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Organochlorine pesticides in stream mayflies and terrestrial vegetation of undisturbed tropical catchments exposed to long-range atmospheric transport

1024 681 Stroud Water Research Center

Standley, L. J., and B. W. Sweeney. 1995. Journal of the North American Benthological Society 14:38–49.

doi: 10.2307/1467723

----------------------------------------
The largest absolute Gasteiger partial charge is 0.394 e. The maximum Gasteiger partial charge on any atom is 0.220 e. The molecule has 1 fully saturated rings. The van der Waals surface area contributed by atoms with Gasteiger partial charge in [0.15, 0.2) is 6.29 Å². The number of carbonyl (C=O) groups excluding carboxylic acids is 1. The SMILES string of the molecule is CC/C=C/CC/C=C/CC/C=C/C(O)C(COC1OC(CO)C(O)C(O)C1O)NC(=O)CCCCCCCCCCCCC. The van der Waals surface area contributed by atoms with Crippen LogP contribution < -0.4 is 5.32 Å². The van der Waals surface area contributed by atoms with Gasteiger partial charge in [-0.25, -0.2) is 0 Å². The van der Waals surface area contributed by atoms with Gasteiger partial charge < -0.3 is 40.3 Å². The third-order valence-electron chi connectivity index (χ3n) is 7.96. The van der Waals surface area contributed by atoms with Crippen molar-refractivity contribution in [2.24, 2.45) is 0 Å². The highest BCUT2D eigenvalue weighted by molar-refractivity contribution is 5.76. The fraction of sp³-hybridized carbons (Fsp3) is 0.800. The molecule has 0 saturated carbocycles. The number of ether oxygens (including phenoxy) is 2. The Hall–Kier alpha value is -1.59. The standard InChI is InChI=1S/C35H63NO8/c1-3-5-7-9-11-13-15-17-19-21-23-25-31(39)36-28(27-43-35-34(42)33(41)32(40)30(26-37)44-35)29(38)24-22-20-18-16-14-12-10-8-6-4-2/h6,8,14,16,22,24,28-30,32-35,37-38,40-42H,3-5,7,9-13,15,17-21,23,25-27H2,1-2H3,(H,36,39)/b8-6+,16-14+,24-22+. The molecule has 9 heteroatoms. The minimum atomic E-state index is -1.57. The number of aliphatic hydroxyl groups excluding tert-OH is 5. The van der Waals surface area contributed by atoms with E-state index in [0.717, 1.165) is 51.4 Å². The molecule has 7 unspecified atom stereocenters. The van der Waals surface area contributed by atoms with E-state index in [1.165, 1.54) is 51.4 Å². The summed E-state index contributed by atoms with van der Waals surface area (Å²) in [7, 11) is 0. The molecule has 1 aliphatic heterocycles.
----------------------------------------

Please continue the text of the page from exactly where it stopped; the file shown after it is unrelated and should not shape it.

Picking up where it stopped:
We investigated whether biota and sediments in river catchments consisting of primary forest in northwestern Costa Rica are contaminated by atmospheric transport of organochlorine pesticides from nearby regions where their use is intense. We measured organochlorine residues in stream mayflies, as well as in the bark and leaves of trees in catchments of an undisturbed dry tropical forest west of Volcán Orosí and Cerro Cacao (i.e., western catchments), and in tree leaves and bark in partially disturbed rain forest catchments east of Cerro Orosí (i.e., eastern catchments) in a region where agricultural activity is intense. Samples were solvent extracted, purified by silica gel clean-up, and concentrated before analysis by gas chromatography/mass spectrometry. Twelve organochlorine pesticides were detected in samples, including hexachlorocyclohexanes, heptachlor epoxide, endosulfans, DDT, DDE, dieldrin, endrin, endrin aldehyde, and aldrin. Endosulfans dominated the organochlorine signature of mayflies collected in the western catchments and of leaves and bark collected from eastern catchments. Leaves and bark collected in the undisturbed western catchments contained ten-fold lower concentrations of the endosulfans than those collected from the eastern catchments. Hexachlorocyclohexane isomers were dominated by the gamma isomer and were present at comparable levels in samples of leaves and bark collected from both sides of the volcanic ridge. An exception was high residues in bark collected from one eastern catchment, suggesting a local source. Stream mayflies and terrestrial vegetation in the undisturbed dry tropical forest contained substantial quantities of organochlorine pesticides, the most likely source being long- and short-range atmospheric transport.